The downtown area of Grand Haven boasts a number of specialty shops, all within walking distance of your campsite. Step inside Mackinaw Kites & Toys, where kites come in every shape, size, and color. The helpful staff will match a kite to your personal skill level; then simply head to the wide open beach to fly. Peek inside C2C Gallery, where owner Cyndi Casemier is committed to showcasing Michigan artisans. A ceramics artist herself, Casemier often sits in the front window, working her potter's wheel. Or sample old world chocolates at Fortinos, a family-owned institution for three generations. In addition to candy, the shop sells gourmet meat, cheese, wine, and coffee.
Continue walking down the boardwalk pass Washington Street, and you'll find yourself at Chinook Pier. On Wednesday and Saturday mornings (June to October), visit the farmers market and sample fresh Michigan produce. On Sundays from 11 a.m. to 2 p.m., the space transforms into an art market with an ever-changing display of fine art, metal works, glass, jewelry, and more.
Photo courtesy: Marci Cisneros
7/Free history lesson
Take a break from shopping and wander inside the Tri-Cities Historical Museum, where admission is free. See how the area's first inhabitants, the Native Americans of the Ottawa tribe, used birch bark for both their lodges and canoes. Learn how fur trading and then timber influenced the area's development, as well as more recent businesses like the Bastian-Blessing Company, the world's largest maker of soda fountains. (It’s the place where my mom and dad met!) You'll also get an inside look at the history and mechanics of the Grand Haven Musical Fountain.
The Depot Museum of Transportation (closed during winter) is housed in a restored 1870s Railroad Depot near Waterfront Stadium. Visitors can step back in time and experience the area's railroading and nautical past.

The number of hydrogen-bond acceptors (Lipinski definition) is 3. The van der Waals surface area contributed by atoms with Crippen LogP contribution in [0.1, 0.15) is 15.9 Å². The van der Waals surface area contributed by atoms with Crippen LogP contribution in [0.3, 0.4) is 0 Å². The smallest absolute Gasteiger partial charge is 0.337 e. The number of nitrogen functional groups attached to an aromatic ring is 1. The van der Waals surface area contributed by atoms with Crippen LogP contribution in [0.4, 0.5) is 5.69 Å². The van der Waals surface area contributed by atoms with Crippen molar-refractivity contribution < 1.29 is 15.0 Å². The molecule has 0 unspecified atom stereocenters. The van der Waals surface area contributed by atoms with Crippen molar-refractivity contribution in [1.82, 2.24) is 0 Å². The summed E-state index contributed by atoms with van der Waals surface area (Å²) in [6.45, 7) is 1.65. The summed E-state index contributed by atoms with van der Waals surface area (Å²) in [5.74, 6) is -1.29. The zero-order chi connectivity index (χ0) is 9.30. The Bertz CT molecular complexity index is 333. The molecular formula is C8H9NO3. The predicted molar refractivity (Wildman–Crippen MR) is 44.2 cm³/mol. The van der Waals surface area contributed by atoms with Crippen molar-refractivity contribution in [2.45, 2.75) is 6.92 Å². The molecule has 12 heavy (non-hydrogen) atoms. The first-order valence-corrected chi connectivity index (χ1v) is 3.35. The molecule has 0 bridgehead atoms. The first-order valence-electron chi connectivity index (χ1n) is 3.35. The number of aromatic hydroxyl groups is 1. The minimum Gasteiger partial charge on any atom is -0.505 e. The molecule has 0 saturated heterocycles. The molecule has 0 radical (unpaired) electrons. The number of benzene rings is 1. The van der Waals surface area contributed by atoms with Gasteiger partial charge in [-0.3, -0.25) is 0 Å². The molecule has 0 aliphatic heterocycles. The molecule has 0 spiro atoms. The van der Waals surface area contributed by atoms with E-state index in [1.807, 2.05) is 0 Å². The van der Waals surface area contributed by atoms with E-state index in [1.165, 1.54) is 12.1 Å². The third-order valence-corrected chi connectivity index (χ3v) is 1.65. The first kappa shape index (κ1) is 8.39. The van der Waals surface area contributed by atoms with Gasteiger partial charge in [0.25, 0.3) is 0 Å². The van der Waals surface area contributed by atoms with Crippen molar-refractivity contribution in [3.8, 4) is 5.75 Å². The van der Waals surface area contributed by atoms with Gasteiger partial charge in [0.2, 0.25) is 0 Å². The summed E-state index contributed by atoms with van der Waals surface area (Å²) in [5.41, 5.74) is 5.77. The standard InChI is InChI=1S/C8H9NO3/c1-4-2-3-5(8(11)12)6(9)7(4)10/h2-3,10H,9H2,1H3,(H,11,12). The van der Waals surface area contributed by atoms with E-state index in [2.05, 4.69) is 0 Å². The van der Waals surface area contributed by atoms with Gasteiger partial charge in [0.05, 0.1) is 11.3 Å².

8/Big beautiful boats
Skipper a rented boat up the Grand River into Spring Lake or board a double gaff-rigged top sail schooner with Wind Dancer Charters for a cruise on Lake Michigan. Even if you're not able to get on the water, you certainly can admire the boats that cruise the city's channel. (Little-known trivia: No matter where you visit in Michigan, you’re never more than six miles from an inland lake or stream!)
Photo courtesy: Grand Haven Area Convention & Visitors Bureau
With 3,126 miles of Great Lakes shoreline, Michigan is home to more lighthouses than any other state. Next to the Grand Haven State Park, you'll find the pier that leads out to Grand Haven’s - not one - but two lighthouses. Now decommissioned, the lighthouses aren’t open to the public, but it's still a very pleasant walk to see the structures. Other lighthouses in the surrounding area include Holland’s Harbor Light, known as “Big Red,” with its unusual square tower, and Muskegon’s South Pier Lighthouse.
KidTripster Tip: Beware of the weather. Storms can blow up quickly on the lake and send waves crashing over the pier. Unfortunately, many thrill seekers have lost their lives here.
Photo courtesy: Bob Peskorse
10/Coast Guard Festival
The Coast Guard Festival is a premier 10-day event, drawing over 350,000 people to Grand Haven which has been designated as “Coast Guard City, USA” by Congress. Every year in late July, the city celebrates with parades, ship tours, fireworks, and more. Even if you don't visit during the festival, check out the Coast Guard station and memorial to those who’ve sacrificed their lives in service to our country.
Photo courtesy: Ed Post
Editor Shellie Bailey-Shah remembers walking the Grand Haven boardwalk as a teenager. It was an inexpensive and popular date night activity. These days, she’s happy to stroll with her husband and two sons.